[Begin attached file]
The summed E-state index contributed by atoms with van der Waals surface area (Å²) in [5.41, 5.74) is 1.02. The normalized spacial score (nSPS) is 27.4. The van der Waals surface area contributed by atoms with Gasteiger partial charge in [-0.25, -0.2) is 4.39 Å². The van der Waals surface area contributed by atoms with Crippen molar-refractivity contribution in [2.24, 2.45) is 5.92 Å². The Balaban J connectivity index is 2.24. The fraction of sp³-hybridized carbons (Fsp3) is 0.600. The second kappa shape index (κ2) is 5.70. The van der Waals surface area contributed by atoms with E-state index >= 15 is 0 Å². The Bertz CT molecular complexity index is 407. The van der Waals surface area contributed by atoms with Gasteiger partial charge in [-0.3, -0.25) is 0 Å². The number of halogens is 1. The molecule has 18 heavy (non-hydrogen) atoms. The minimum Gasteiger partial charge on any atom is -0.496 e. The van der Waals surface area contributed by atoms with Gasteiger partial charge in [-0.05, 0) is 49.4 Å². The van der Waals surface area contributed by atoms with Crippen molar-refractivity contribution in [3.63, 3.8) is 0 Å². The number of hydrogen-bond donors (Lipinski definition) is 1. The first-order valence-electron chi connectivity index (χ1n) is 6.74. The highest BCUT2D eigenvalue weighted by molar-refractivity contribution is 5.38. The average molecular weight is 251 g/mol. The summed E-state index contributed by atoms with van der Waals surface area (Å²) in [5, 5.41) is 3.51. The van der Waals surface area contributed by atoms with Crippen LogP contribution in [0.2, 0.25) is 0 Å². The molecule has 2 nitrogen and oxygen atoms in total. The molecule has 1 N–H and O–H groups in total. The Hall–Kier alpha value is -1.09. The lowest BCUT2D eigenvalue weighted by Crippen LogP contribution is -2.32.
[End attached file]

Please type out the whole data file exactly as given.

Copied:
The summed E-state index contributed by atoms with van der Waals surface area (Å²) in [5.41, 5.74) is 1.02. The normalized spacial score (nSPS) is 27.4. The van der Waals surface area contributed by atoms with Gasteiger partial charge in [-0.25, -0.2) is 4.39 Å². The van der Waals surface area contributed by atoms with Crippen molar-refractivity contribution in [2.24, 2.45) is 5.92 Å². The Balaban J connectivity index is 2.24. The fraction of sp³-hybridized carbons (Fsp3) is 0.600. The second kappa shape index (κ2) is 5.70. The van der Waals surface area contributed by atoms with E-state index >= 15 is 0 Å². The Bertz CT molecular complexity index is 407. The van der Waals surface area contributed by atoms with Gasteiger partial charge in [-0.3, -0.25) is 0 Å². The number of halogens is 1. The molecule has 18 heavy (non-hydrogen) atoms. The minimum Gasteiger partial charge on any atom is -0.496 e. The van der Waals surface area contributed by atoms with Gasteiger partial charge in [-0.05, 0) is 49.4 Å². The van der Waals surface area contributed by atoms with Crippen molar-refractivity contribution in [3.63, 3.8) is 0 Å². The number of hydrogen-bond donors (Lipinski definition) is 1. The first-order valence-electron chi connectivity index (χ1n) is 6.74. The highest BCUT2D eigenvalue weighted by molar-refractivity contribution is 5.38. The average molecular weight is 251 g/mol. The summed E-state index contributed by atoms with van der Waals surface area (Å²) in [5, 5.41) is 3.51. The van der Waals surface area contributed by atoms with Crippen LogP contribution in [0.2, 0.25) is 0 Å². The molecule has 2 nitrogen and oxygen atoms in total. The molecule has 1 N–H and O–H groups in total. The Hall–Kier alpha value is -1.09. The lowest BCUT2D eigenvalue weighted by Crippen LogP contribution is -2.32.